Almost every day right now, someone contacts me on social media to say how young climate activist Greta Thunberg reminds them uncannily of Mara, the teenage heroine of my eco-epic Exodus trilogy (2003; 2007; 2011), set in a futuristic Scotland.
Greta gave me goosebumps the very first time I saw her, a teenager fighting to save her world, as she did indeed seem to be the embodiment of the fictional character I first imagined 20 years ago.
In Exodus, Mara tries to save her people in a drowned world of the future, but her story was inspired by a very real cry for help from a drowning island on the other side of the world.
One drenching wet day I sat in my favourite local cafe, waiting for the Glasgow rain to stop. It was 1999, before climate change was news. A snippet in a newspaper caught my eye. It was an SOS from the other side of the earth. A tiny island nation in the Pacific Ocean, Kiribati, was battling to survive storms and rising seas. The islands are so small they looked like a scatter of stones in the vast blue ocean, thousands of miles from anywhere else. Help us, the islanders cried to the outside world. Our ocean is rising. Save us from being swallowed by the sea.
The rest of the world sipped its coffee and turned the page, barely noticing this tiny story on page 22 of The Independent. I’m still not sure why I did. Maybe if I’d had an umbrella or the rain had eased off sooner, I would have skimmed over it too. But the rain was relentless and my notebook was full of useless scribbles about the story I was supposed to be writing. I was trapped in the cafe, looking for an escape from a story going nowhere.
So I paused, and the horror of this faraway SOS took hold.
As I walked home in my city in a rainy island nation at the opposite side of the globe, I couldn’t stop thinking about the faraway islanders and their cry for help.
I began a quest to find out more about the plight of Kiribati, which was British until it gained Independence in 1979. I researched climate change and global warming and rising seas. Back then, the internet was in its infancy and there was barely any climate news, but I sourced the latest scientific papers and was aghast at what I found. I walked around Glasgow, a city of hills and valleys, imagining it struck by great floods.
I found a photo of a Kiribati child staring out at a savage sea, her village sandbagged, the sea almost at her door, an image so haunting I couldn’t get it out of my head. I’d grown up in Ayrshire and Glasgow, on the (often) wild and wet west coast of Scotland. I thought of that coastline, the islands of Scotland, battling ferocious seas and storms, and tried to imagine what a future of superstorms and sea surges might do to them. What if climate change raced out of control? It seemed such an unlikely prospect, back in 1999, and yet . . . my imagination started to spin and I was gripped by an unnerving thought.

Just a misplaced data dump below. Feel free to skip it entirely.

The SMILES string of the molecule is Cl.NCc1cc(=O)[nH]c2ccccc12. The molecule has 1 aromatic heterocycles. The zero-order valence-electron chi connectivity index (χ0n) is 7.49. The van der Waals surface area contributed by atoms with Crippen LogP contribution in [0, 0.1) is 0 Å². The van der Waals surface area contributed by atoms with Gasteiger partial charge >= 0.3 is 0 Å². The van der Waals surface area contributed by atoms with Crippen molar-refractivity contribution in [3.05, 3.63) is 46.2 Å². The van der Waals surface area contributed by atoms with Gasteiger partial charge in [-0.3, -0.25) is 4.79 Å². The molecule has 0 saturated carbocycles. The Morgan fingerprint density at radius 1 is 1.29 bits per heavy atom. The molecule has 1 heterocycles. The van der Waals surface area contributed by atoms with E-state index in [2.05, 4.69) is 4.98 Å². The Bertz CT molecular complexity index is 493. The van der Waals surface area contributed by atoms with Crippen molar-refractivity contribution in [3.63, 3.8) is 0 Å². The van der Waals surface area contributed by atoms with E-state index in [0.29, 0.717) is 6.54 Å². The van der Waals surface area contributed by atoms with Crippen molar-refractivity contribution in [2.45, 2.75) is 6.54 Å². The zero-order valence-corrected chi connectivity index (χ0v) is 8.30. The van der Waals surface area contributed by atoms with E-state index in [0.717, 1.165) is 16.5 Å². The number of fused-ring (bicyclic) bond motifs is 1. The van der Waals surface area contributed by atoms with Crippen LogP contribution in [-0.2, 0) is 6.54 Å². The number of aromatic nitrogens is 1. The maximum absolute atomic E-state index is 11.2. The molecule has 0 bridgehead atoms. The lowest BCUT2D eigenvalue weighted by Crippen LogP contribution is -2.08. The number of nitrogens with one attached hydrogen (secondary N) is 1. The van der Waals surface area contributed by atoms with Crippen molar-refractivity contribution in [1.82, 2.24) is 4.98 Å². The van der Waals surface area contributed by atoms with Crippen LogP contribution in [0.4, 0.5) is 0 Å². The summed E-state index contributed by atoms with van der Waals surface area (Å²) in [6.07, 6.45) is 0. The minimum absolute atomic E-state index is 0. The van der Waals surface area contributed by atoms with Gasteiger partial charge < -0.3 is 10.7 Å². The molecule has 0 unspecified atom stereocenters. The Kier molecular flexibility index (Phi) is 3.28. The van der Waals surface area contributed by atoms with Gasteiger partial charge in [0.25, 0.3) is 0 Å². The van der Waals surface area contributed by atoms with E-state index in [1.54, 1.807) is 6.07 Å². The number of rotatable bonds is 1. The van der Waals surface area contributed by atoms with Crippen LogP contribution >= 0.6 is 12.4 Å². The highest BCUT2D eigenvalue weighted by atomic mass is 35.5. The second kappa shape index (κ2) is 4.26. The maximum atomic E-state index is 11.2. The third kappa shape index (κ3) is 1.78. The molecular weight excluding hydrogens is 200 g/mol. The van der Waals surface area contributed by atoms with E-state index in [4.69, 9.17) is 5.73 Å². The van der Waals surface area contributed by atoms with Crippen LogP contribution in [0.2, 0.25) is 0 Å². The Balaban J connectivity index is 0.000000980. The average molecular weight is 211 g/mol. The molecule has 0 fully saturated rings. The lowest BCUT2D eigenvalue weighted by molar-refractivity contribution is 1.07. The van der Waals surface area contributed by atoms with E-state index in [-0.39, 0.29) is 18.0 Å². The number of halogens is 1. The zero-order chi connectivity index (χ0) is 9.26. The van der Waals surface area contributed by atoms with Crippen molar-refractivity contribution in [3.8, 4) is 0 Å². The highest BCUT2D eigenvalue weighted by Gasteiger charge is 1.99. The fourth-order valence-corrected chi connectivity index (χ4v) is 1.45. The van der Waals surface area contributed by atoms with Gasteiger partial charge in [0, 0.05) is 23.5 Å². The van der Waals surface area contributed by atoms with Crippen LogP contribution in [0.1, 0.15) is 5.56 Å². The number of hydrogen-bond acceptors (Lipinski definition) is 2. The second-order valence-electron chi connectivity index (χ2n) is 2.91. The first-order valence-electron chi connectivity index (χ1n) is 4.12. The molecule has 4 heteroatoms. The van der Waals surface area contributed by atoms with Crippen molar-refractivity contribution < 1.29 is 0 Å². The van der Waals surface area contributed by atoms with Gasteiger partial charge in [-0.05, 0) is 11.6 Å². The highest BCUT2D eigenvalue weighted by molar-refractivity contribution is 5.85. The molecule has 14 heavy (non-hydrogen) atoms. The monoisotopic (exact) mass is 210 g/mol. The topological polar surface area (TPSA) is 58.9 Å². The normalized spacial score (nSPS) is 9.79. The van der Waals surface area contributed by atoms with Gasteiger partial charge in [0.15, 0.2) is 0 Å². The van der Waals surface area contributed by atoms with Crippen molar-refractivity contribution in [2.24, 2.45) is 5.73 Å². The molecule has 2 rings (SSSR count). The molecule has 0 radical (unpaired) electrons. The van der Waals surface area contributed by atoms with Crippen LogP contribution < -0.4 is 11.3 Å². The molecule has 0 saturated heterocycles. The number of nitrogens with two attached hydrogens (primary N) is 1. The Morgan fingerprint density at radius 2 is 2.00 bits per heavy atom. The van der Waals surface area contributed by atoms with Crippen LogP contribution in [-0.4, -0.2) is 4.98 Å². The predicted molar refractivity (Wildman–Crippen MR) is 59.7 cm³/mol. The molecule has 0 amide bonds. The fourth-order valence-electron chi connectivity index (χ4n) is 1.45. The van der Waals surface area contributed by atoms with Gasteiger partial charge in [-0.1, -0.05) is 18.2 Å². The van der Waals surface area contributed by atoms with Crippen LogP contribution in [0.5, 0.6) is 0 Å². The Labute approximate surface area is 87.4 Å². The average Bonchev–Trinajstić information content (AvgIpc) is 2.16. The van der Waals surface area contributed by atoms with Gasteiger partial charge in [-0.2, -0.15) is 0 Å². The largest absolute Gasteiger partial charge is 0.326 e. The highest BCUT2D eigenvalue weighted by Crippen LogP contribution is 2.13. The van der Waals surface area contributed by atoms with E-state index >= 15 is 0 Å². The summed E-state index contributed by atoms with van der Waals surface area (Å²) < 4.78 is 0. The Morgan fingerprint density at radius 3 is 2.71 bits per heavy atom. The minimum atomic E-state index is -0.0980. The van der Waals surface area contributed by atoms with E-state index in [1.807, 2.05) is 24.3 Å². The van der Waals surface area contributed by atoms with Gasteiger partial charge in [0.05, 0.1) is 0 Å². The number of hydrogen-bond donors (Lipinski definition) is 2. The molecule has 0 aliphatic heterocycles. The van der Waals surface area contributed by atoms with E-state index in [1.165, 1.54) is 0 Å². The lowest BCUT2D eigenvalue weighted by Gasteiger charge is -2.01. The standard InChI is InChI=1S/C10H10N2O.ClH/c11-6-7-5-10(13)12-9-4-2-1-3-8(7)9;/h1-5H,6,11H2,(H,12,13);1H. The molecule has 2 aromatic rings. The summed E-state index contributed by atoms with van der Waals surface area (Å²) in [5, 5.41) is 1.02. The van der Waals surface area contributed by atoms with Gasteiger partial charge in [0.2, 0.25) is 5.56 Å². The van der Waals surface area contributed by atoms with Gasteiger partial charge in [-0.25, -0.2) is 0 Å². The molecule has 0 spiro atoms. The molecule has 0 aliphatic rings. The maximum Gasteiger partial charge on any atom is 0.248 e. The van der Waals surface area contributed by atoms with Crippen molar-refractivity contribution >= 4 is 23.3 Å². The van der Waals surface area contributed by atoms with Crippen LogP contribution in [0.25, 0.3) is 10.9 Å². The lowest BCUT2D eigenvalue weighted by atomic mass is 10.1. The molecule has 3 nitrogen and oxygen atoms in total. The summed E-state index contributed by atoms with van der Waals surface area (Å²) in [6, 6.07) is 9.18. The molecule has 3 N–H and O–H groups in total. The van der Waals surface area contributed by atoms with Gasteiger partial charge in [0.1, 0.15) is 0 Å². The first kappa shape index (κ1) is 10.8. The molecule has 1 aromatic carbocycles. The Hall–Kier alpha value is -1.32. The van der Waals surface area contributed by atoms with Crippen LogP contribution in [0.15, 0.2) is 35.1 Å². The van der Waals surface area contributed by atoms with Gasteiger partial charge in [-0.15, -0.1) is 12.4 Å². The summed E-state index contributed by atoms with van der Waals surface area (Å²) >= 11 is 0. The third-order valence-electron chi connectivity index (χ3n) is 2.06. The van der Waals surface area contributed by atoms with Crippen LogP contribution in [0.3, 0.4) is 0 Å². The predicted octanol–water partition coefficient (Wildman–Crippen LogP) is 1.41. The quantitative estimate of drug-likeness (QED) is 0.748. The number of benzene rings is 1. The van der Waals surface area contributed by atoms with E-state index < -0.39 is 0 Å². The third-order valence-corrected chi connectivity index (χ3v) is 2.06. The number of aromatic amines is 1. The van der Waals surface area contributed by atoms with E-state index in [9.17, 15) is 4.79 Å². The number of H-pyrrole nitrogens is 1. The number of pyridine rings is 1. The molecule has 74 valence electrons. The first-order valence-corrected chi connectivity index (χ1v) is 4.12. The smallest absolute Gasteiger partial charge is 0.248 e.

What would all our futures be if that were to happen? What if the disaster unfolding in Kiribati was a foreshadowing of a much greater global one?
All of a sudden a girl seemed to leap out of that future and into my head. She began to tell me the story of her battle to survive in a flooded world. I didn’t so much write it down, I felt I was channelling her! Her story wasn’t about an island like Kiribati at the far side of the world, about lives I felt I had no right to pretend I knew about. This was a voice from somewhere I knew well. A storm-wrecked Scottish island – but at the beginning of the next century. I wanted to turn the story on its head and create a vision that would shake the readers, wake them up to a secret that was being kept about our future.
In 2099, Mara’s island, Wing, in the North Atlantic, is drowning after a century of storm. Across the ocean, a boy called Fox lives in a hi-tech city that soars into the sky, way above the flooded ruins of what once was my own city, Glasgow. This teenage boy and a girl crash together like flotsam and jetsam in a tempest, through a miracle of technology, and they change the whole world.
At the top of a giant tower is the corrupt old ruler of this brave new world, Caledon, who has built a Great Wall around his sky city to keep out desperate refugees like Mara. My anti-hero Caledon pre-Trumped Trump, whom I’d never heard of back then.
As I wrote Exodus, the world was changing fast around me. Climate disasters began to wreak havoc. Hurricanes, wildfires, drought, ice melts at the poles, faster and vaster than expected. English friends living on Lesvos whom I’d met years ago on holiday, on an island that felt like a Greek paradise, have found themselves at the cruel heart of the refugee crisis as thousands upon thousands of child and adult refugees land, literally, on their seafront doorstep. Some wash up drowned after perilous journeys to escape war, famine, drought and all kinds of danger in their own lands – situations often intensified by climate change, as in Syria. Their perilous journeys are mirrored in Mara’s futuristic plight in Exodus.